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King Charles at the Durham Cathedral

Emeritus Professor of Modern British History, Philip Williamson, discusses how King Charles III's Coronation will include a larger and more diverse cast of religious participants, including leaders and representatives of the Jewish, Hindu, Sikh, Muslim and Buddhist communities, amongst others.

Nearly 30 years ago, the then-Prince Charles indicated that as king he wanted not just to inherit the monarch’s traditional title of “defender of the faith”, but also to be a “defender of faith”. The monarch swears oaths of commitment to Protestantism and as supreme governor of the Church of England, but Charles has repeatedly said he also wants to be a protector of all main religious faiths, non-Christian as well as Christian.

For decades, royal observers have speculated about the shape the coronation might take in an age of greater devolution, religious pluralism and increased secularisation. Contrary to some proposals for its reform or even its replacement by a civil ceremony, the new coronation liturgy remains a Church of England service. But seeking balance between old and new, it is now considerably expanded in its symbolic scope, with a larger and more diverse cast of religious participants.

The liturgy is as finely crafted as one would expect of a text which will have been prepared over several decades of negotiations between leaders of the church, their liturgical experts, palace officials, civil servants and representatives of the different churches and faiths. It attempts to adapt a very old rite, with medieval origins and largely unchanged since the Reformation of the 16th century, into a ritual with contemporary resonances.

The homage by hereditary aristocrats is replaced by an homage of the people. Where once there was exclusion there is now inclusion. For the first time, women conduct elements of the ceremony. Rishi Sunak, Britain’s first Hindu prime minister, will recite a biblical verse.

The most striking difference from the 1953 coronation service is the participation by members of non-Christian faiths. The liturgy opens with a procession of leaders and representatives of faith communities. The presentation of regalia to the king has been made more elaborate, chiefly in order to accommodate actions by Muslim, Jewish, Hindu and Sikh members of the House of Lords.

The end of the ceremony includes a greeting spoken collectively by leaders and representatives of the Jewish, Hindu, Sikh, Muslim and Buddhist communities. This statement spells out the leading theme of “public service” that has been added to the traditional service of consecration of the king:

Neighbours in faith, we acknowledge the value of public service. We unite with people of all faiths and beliefs in thanksgiving, and in service with you for the common good.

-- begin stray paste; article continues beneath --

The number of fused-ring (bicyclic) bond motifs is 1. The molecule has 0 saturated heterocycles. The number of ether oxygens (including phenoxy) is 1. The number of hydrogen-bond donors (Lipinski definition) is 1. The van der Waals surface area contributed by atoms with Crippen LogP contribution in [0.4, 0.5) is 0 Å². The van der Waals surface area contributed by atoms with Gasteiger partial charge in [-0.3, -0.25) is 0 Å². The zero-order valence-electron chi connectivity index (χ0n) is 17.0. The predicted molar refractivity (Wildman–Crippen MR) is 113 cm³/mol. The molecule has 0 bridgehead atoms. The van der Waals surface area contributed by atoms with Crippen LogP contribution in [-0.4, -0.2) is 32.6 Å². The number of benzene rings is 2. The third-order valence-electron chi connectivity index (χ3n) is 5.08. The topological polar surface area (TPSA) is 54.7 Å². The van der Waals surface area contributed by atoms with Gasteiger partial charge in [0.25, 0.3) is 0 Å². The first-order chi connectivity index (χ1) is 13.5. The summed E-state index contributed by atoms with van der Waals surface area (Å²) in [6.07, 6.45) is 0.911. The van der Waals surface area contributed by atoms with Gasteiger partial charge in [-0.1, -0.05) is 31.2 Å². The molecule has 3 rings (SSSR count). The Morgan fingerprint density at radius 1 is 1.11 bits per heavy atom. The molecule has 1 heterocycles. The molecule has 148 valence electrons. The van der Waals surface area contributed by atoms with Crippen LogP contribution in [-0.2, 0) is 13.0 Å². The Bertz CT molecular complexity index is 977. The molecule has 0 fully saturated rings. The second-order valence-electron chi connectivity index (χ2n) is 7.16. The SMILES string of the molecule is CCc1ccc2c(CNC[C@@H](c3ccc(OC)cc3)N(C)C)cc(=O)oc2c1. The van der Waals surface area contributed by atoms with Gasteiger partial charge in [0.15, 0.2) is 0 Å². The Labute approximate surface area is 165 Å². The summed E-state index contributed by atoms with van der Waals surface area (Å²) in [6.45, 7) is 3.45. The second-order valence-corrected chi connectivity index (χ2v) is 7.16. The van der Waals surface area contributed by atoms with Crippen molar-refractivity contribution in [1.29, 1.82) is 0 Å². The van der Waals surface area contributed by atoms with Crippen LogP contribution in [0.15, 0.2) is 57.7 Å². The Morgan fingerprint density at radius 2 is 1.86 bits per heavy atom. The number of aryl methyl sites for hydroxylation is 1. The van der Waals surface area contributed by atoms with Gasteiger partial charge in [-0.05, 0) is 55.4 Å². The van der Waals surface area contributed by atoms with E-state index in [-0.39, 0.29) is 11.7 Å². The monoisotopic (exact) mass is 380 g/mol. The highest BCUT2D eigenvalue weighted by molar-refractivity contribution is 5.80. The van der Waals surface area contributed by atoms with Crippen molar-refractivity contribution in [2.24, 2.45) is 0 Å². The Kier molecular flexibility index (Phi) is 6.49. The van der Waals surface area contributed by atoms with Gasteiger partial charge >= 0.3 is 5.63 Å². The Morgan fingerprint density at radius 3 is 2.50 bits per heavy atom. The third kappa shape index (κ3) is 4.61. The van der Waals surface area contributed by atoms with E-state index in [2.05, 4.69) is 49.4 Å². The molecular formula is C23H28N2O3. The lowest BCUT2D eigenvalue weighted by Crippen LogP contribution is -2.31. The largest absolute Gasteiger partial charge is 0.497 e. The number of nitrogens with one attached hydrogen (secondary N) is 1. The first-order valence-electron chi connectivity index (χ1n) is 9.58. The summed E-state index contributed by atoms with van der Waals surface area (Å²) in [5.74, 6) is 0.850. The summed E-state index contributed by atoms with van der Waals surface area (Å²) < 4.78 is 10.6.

Prayers during the blessing are said by leaders of the Greek Orthodox church in Britain, the Free Churches, and Churches Together in England, and even more notably, given the historic Protestantism of the monarchy and the British state, by the Roman Catholic archbishop of Westminster.

One innovation in 1953 was that a copy of the Bible was presented to the queen by the moderator of the general assembly of the Church of Scotland, the head of the second established church in the UK. Now, the archbishops of the Church of Ireland, the archbishop of the Church in Wales and the primus of the Episcopal Church of Scotland will assist with various acts. Music will be sung in Welsh, Scots Gaelic and Irish Gaelic.

Coronation for a modern audience

For the modern and global audience of millions expected to watch the ceremony, many of the ancient elements of the coronation will need to be explained. Not just the meanings of seemingly archaic words, actions and regalia, but also their intended symbolism and relevance for contemporary society. With this in mind, a second version of the liturgy has been published, with added commentary, and a sermon by the archbishop of Canterbury (omitted in 1953) is now re-introduced to enable further explanation.

In effect, the whole ritual has been revised. The ancient structure and actions are retained, but many of the accompanying words have been redrafted and shortened. The holy communion, integral for the consecration of a Christian monarch, is conducted not according to The Book of Common Prayer used since 1559, but by extracts from Common Worship, introduced in 2000.

The religious oaths, which are required by long established laws and are awkward matters to have altered by parliament, are preceded by a qualification. The archbishop declares the Church of England, which the king swears to uphold, is committed not just to “the true profession of the Gospel”, but also to “foster an environment in which people of all faiths and beliefs may live freely”.

Leaders of other churches have had parts in great royal and national services since the 1980s, and other faith communities have been represented for over 20 years.

At a faith reception during her diamond jubilee year in 2012, Queen Elizabeth II expressed her belief that the church’s purpose should include protection of the free practice of all faiths in Britain.

As the symbolic head of the nation, the monarch has to try to be representative. In a transformed religious culture, the Church of England has needed new ways to justify its privileged status as a national and established church. All this explains the re-styled coronation of King Charles III.

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